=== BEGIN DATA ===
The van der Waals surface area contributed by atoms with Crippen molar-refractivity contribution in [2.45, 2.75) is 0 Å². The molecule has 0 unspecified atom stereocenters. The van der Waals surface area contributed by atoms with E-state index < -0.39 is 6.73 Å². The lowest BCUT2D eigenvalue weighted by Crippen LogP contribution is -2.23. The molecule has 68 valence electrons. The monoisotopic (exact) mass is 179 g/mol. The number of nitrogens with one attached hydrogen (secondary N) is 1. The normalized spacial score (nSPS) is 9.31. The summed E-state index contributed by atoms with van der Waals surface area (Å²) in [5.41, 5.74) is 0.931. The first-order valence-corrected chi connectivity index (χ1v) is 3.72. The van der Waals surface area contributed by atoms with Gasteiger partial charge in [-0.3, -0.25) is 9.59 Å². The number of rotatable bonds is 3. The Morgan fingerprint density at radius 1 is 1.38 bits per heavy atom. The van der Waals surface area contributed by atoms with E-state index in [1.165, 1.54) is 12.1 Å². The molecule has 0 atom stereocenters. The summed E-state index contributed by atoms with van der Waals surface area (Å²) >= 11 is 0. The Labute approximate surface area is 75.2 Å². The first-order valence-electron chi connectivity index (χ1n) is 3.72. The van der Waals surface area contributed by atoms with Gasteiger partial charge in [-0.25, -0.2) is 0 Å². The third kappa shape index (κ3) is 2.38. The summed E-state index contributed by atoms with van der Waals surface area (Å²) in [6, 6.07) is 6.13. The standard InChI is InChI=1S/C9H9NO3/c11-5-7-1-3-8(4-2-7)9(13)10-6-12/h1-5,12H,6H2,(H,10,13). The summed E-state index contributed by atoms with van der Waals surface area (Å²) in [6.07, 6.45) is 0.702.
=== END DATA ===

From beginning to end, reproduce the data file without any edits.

The van der Waals surface area contributed by atoms with Crippen molar-refractivity contribution in [2.45, 2.75) is 0 Å². The molecule has 0 unspecified atom stereocenters. The van der Waals surface area contributed by atoms with E-state index < -0.39 is 6.73 Å². The lowest BCUT2D eigenvalue weighted by Crippen LogP contribution is -2.23. The molecule has 68 valence electrons. The monoisotopic (exact) mass is 179 g/mol. The number of nitrogens with one attached hydrogen (secondary N) is 1. The normalized spacial score (nSPS) is 9.31. The summed E-state index contributed by atoms with van der Waals surface area (Å²) in [5.41, 5.74) is 0.931. The first-order valence-corrected chi connectivity index (χ1v) is 3.72. The van der Waals surface area contributed by atoms with Gasteiger partial charge in [-0.3, -0.25) is 9.59 Å². The number of rotatable bonds is 3. The Morgan fingerprint density at radius 1 is 1.38 bits per heavy atom. The van der Waals surface area contributed by atoms with E-state index in [1.165, 1.54) is 12.1 Å². The molecule has 0 atom stereocenters. The summed E-state index contributed by atoms with van der Waals surface area (Å²) >= 11 is 0. The Labute approximate surface area is 75.2 Å². The first-order valence-electron chi connectivity index (χ1n) is 3.72. The van der Waals surface area contributed by atoms with Gasteiger partial charge in [-0.25, -0.2) is 0 Å². The third kappa shape index (κ3) is 2.38. The summed E-state index contributed by atoms with van der Waals surface area (Å²) in [6, 6.07) is 6.13. The standard InChI is InChI=1S/C9H9NO3/c11-5-7-1-3-8(4-2-7)9(13)10-6-12/h1-5,12H,6H2,(H,10,13). The summed E-state index contributed by atoms with van der Waals surface area (Å²) in [6.07, 6.45) is 0.702.